Audry was alone and she figured whatever it was was probably smarter and stronger than her—even if it was only mold. Tonight though—watching it—it had changed. It was moving writhing, undulating, you might say, if you were the kind of person to say that. A gray twisting mass that glittered and now made a noise. A noise like hissing. Audrey felt drawn to it. She found herself in the kitchen losing time just looking at it.
It was getting bigger. And louder. And by midnight it wasn't just hissing it was cooing and making sounds like a baby crying. And the gray glop had formed itself into a hand. A tiny hand. Of course Audrey questioned her eyes—her mind. She’d been alone in the house for weeks. When the shut down first happened she was texting coworkers and calling her Mom looking at memes but that had—it had dwindled off. She’d gotten used to being alone. She liked it. The quiet. She wasn't insane. She knew that. She could see the strangeness of course. But it was all strange these days we were all becoming different versions of ourselves. Manifesting in ways that were unexpected. She had always considered herself a social person. But she found the lack of people—no work—no crowded bus tunnel—no smell of gasoline, wet dog, fried food, dog shit—the smell of people crushed together—she didn't miss it—she didn’t really miss anyone at all.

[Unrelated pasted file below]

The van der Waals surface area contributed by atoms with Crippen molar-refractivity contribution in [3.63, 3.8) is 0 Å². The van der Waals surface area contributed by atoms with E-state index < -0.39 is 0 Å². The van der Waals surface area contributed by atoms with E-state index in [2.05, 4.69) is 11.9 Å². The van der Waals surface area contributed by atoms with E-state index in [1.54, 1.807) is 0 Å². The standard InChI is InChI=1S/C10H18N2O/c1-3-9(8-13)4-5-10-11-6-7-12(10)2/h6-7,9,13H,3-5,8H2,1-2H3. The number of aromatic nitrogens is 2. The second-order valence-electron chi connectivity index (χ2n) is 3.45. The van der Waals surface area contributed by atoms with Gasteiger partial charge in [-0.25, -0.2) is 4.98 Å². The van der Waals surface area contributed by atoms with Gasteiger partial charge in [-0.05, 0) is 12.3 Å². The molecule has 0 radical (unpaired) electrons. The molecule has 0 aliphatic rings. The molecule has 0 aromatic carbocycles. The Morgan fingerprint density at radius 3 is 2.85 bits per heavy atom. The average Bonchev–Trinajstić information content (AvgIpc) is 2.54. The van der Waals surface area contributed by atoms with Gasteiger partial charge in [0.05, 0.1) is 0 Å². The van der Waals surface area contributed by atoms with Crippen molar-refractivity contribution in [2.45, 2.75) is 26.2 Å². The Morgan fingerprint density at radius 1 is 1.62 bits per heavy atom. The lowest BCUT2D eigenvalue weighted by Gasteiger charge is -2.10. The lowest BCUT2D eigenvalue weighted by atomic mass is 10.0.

So yes, there was a tiny hand in her kitchen sink clawing its way over the edge of the dish drainer and it was crying. And that was something… new. But it was all new. And was new necessarily bad? So she did what anyone would do—she picked it up. The tiny screaming hand. She held it in her hand. And it stopped wailing. “Well,” she thought. “It was probably just scared like me. Alone here. It’s all alone living in a strangers sink nothing more than a helpless hand.” She wondered what it ate. Did it sleep? She let it creep around the fridge but it didn't seem interested in noodles or celery or even cake. The hand seemed to like Audry well enough. So she let it perch on her shoulder while she watched the news and it curled itself pinky first into her hair while she took a bath.